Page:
Young writers need more support

Development of a Web-Based Writing Partner (We-Write Persuasively) To Improve Writing Persuasive Essays for 5th Grade Students

Principal investigator:
Award amount:
$276,913
Originating sponsor:
U.S. Department of Education
Direct sponsor:
Texas A & M University
Grant start date:
July 1, 2013
Grant end date:
June 30, 2016

The challenge:

Many students have difficulties with the three major forms of writing: informative, persuasive and narrative. In 2011, only 27% of eighth and 12th -grade students scored at or above proficient on the writing portion of the National Assessment of Education Progress (NAEP); 20% of eighth-graders and 21% of 12th-graders scored “below basic,” indicating they are unable to perform at the minimum standard for their grade level. Students with disabilities and English language learners show even lower performances on the NAEP. Only 5% perform at the proficient level, and only 1% perform above the proficient level.

A majority of teachers report inadequate pre-service preparation in writing instruction. Teacher candidates typically experience one or two sessions on how to teach writing imbedded into a course on how to teach reading. Teachers report having difficulty meeting the diverse writing needs of students. Teachers who feel less prepared and positive about writing report teaching it less.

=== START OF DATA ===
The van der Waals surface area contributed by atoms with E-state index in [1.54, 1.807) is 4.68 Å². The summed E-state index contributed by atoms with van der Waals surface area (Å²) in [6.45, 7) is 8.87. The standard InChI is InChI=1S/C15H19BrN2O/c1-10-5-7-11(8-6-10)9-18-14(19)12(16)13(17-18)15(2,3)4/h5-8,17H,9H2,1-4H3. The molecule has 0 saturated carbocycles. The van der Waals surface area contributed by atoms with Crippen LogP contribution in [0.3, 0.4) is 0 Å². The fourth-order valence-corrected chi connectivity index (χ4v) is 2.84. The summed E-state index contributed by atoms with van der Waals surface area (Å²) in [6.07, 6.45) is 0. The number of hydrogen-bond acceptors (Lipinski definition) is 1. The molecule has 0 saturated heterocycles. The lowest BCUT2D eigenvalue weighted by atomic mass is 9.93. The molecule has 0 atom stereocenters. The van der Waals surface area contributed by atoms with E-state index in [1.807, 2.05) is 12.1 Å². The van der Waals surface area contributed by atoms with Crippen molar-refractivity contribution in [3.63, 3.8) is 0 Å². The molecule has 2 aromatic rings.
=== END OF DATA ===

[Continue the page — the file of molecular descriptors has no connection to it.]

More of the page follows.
The approach:

The project team, including Kay Wijekumar at Texas A&M University, is drawing from evidence-based practices in writing instruction and technology to develop instruction. The work combines an interactive writing instruction model, Self-Regulated Strategy Development (SRSD), with an intelligent web-based writing tutor and peer support. Fifth grade students are learning how to write logical, coherent and compelling persuasive arguments using knowledge of the writing process, the writing genre, and text structure. This approach also incorporates a “writing to learn” component in which students use their writing as a tool for learning content.

The web-based, animated writing tutor assists teachers in SRSD instruction by providing individual students with targeted support for learning, additional modeling, and feedback. Collection of formative data by the tutor also provides teachers with additional information that helps them make instructional decisions to meet the writing needs of all students.

Findings and impact:

The project is currently taking place in low-income schools in New Mexico, Pennsylvania and Texas. The first wave of randomized data from these teachers and their students indicates classes that received typical SRSD instruction after teacher PD showed significant gains in writing. Classes of teachers who received PD on typical SRSD instruction enhanced with the intelligent web-based writing tutor, however, had significantly and meaningfully better writing outcomes than SRSD-only classrooms. As this data is still being analyzed, the team is preparing proposals for further funding to enhance and investigate this approach.